Frankly, most Great Pyrenees are "too much dog" for the average household. This is a serious working dog with tremendous strength. Very few people really have the knowledge or skills necessary to manage this breed, or to provide the activities that keep him most satisfied.


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My namesake =)

Staying in sunriver, boarding at bachelor. there are 18, and maybe 19 of us going. =D should be wicked-rad. i'm unbelievably excited. oh yeah, and my dog, my roommate's husky/shepherd mix, and my friend's akita too. i can't stop thinking about it!!!
and of course it was a loaded question. ;)

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  • Avatar g_fox555 What kind of dog is this?
    Dec 27, 2010 by g_fox555 | Posted in Dogs

    Saw this dog on Dog Whisperer the other day. Would LOVE to know what breed it is. Thanks for any help! …d near another dog that was an Akita). didn't mean 3 feet. haha. Not sure what I was thinking. It wasp probably knee high.

    Have no clue why I typed that. oops. =D I am leaning towards IG.

    • It looks like a rare dog breed.

      It might be a Minister Pinscher / Italian Greyhound mix but I'm not sure.

  • Avatar James Is a Japanese Akita the Right Breed of Dog for Me?
    May 06, 2013 by James | Posted in Dogs

    I live in a three bedroom apartment with a small sized yard and I've been wanting a dog for a long time now. My dad asked the landlord about the pet policy, and it turns out that a Japanese Akita would be allowed. That b …d, I'm somewhat laid back and not too energetic, but I'm willing to give the dog a 45-and 60 minute walk a day, I have a toddler sister, and I know a lot about dog training, but I don't have a lot of experience doing it.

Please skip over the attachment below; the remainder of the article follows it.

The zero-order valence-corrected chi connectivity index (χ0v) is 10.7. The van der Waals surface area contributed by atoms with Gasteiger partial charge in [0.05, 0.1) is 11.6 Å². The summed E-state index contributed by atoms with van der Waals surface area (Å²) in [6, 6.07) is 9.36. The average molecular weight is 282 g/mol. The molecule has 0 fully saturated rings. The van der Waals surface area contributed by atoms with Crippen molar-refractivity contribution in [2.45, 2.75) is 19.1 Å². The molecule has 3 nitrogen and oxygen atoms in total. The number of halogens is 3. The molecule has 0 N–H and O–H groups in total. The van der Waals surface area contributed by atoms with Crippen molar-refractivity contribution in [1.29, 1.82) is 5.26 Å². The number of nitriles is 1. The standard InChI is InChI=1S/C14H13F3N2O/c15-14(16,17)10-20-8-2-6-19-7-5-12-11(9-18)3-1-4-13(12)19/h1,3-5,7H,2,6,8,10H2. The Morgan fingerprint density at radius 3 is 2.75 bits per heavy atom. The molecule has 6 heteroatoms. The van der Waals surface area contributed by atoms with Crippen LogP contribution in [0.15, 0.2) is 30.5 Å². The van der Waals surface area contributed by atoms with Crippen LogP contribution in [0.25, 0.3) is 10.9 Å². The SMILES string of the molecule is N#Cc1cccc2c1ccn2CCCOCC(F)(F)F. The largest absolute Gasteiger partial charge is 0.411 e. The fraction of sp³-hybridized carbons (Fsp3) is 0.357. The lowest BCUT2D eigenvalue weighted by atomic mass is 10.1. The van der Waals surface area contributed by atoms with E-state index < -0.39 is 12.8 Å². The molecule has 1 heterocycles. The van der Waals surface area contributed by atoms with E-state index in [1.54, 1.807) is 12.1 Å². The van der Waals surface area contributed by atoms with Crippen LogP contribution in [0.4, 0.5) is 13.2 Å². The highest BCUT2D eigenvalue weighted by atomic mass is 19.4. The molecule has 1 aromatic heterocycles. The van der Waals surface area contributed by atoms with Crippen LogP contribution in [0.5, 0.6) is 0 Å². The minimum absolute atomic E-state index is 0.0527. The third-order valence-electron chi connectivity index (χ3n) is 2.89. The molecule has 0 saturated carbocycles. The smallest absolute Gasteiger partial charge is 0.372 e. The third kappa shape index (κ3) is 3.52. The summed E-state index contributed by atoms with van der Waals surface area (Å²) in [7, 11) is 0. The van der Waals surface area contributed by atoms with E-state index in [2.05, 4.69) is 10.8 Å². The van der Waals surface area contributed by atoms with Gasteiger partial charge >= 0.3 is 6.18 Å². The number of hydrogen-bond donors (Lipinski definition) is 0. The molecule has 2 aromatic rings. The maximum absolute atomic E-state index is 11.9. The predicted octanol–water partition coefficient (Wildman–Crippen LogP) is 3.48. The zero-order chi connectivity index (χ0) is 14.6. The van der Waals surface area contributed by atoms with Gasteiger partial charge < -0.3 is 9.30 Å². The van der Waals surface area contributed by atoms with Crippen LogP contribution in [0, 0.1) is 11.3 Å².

• Yes, Japanese Akita, or Akita Inu is a breed in other countries. Only in the US and Canada is it simply called Akita.

      I would be worried about not giving the dog as much exercise as it needs. They aren't …career. There are some wonderful examples of Akitas out there, when bred properly and with the right family. In the wrong situation, you will end up with an aggressive, dominant, unruly dog that has taken over the house.

  • Avatar vagabond Wolf, coyote and fox as pets?
    Feb 10, 2011 by vagabond | Posted in Other - Pets

    Why is it illegal to keep these animals as pets?

    Shiba Inu, Saarloos Wolfhound, Akita, Belgian Maliois, Shiloh Shepherd, Siberian Husky, Swedish Vallhund, Czechoslovakian Wolfdog and shepherds all resemble a …ow the difference if you did have one?

    I am also confused about the fox since it looks like a dog, and some look like cats. Has anyone ever mated a dog with a fox? And why is it illegal to keep them as pets?

    • Because these are animals that you can never successfully train. They are also carriers of rabies, and can revert to their wild ways in an instant. . They are also nocturnal, and liable to attack people. You need to see a wolf for real if you think you can restrain one on a leash. They will also attack other cats and dogs in your neighberhood because they are born killers